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CIRRHOSIS

Dark Chocolate: The Liver’s Lover

Our taste buds, our hearts, our noses and our brains love chocolate.  Our taste buds love it for its decadent flavor, our hearts and our brains love it for its richness in flavonols, our noses love it for its sweet aroma.

So it only stands to reason that other parts of our body would love chocolate just as much, right?

Well, that statement holds water in at least one respect, as researchers have found chocolate to be the liver’s object of affection as well.

The liver is a lot like electricity; you don’t really appreciate it until it’s gone.  And for people with cirrhosis of the liver, it might as well be.  Cirrhosis of the liver is a progressive disease, where healthy cells are replaced by decaying scar tissue, rendering the liver a three-pound paperweight eventually.  Cirrhosis of the liver handicaps the liver from being able to carry out crucial functions to daily living, like converting glucose into glycogen, making cholesterol, producing urea so the rest of the excretory system can produce urine, and so on.

Fortunately, people rarely get cirrhosis of the liver without inflicting it upon themselves.  It is a symptom of hepatitis C, that’s true, but far and away it results after prolonged and excessive alcohol consumption.

While chocolate consumption—dark chocolate consumption, specifically—won’t cure cirrhosis of the liver, researchers in London say it may prevent the extreme spiking of blood pressure levels that tend to occur after someone with cirrhosis of the liver has had a meal.

People with cirrhosis of the liver have to be very careful about what they eat.  We all do, but people with cirrhosis of the liver must be especially careful because meals that are high in sugar cause abdominal blood pressures to rise rapidly, potentially leading to blood vessel rupture in extreme cases if they’re not careful.

But researchers are so impressed with their results on 21 patients with end stage liver disease, they think dark chocolate may eventually come to be prescribed to all liver disease patients.

Speaking at the International Liver Congress in Vienna Austria, Professor Mark Thurz said, “This study shows a clear association between eating dark chocolate and high blood pressure in the liver and demonstrates the potential importance of improvements in the management of cirrhotic patients, to minimize the onset and impact of end stage liver disease and its associated mortality risks.”  Thurz is a professor of Hepatology at Imperial College London.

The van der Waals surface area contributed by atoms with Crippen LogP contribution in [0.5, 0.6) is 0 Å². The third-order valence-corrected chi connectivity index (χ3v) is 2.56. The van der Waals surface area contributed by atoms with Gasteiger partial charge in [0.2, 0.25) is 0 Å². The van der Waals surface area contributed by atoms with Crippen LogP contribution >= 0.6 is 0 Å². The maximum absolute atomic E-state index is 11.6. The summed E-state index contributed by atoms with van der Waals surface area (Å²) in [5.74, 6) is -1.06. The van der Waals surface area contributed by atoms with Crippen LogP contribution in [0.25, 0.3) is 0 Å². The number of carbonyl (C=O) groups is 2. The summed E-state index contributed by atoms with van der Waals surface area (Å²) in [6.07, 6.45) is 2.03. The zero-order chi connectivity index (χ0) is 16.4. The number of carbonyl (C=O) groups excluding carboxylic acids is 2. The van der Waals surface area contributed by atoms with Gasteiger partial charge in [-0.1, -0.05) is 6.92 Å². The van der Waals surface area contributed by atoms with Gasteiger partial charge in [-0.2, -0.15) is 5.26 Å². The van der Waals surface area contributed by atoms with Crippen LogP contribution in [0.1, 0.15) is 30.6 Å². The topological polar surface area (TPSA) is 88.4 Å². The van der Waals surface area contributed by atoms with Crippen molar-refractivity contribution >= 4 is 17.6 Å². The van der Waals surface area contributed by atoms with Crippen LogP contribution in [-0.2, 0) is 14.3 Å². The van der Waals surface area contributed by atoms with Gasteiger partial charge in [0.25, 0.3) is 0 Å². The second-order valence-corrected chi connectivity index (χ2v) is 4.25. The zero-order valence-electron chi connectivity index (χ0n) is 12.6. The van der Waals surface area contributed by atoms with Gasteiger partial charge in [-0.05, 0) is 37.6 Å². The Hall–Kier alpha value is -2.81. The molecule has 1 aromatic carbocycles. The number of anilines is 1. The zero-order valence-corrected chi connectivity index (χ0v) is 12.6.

So, does this mean that you should go out and buy up all the Hershey bars you can find?  Hardly.  Remember, this study is talking about dark chocolate and the kind of dark chocolate that’s cocoa-rich.  The richer it is in cocoa, the higher it is in flavonol content.

But bear in mind that the higher the bar’s cocoa content, the less sweet it is.  So if you’re comparing a bar that’s 80 percent cacao with a bar that’s 70 percent cacao (Note:  “Cacao” and “cocoa” are often used interchangeably, but there’s actually a difference between the two.  For these purposes, though, they’re one and the same), the 70 percent cacao bar will be far sweeter than the 80 percent cacao bar.

Oh, and a little chocolate goes a long way in health benefits.  So don’t go eating an entire bar of Lindt chocolate for your after-dinner dessert and claim that your old friend Frank said you should be eating that amount to stay healthy.  Uh-uh.

Chocolate is high in calories, and as with anything, too much of a good thing becomes a bad thing.  To keep weight levels in check yet still get the health benefits dark chocolate provides, eat about a square of chocolate per day, or 6.7 grams.  That’s about half a bar per week.

The good stuff kind, though—none of this milk chocolate or white chocolate junk.  When the researchers used white chocolate and milk chocolate on the 21 people with cirrhosis of the liver, it didn’t lower abdominal blood pressure levels one iota.

 

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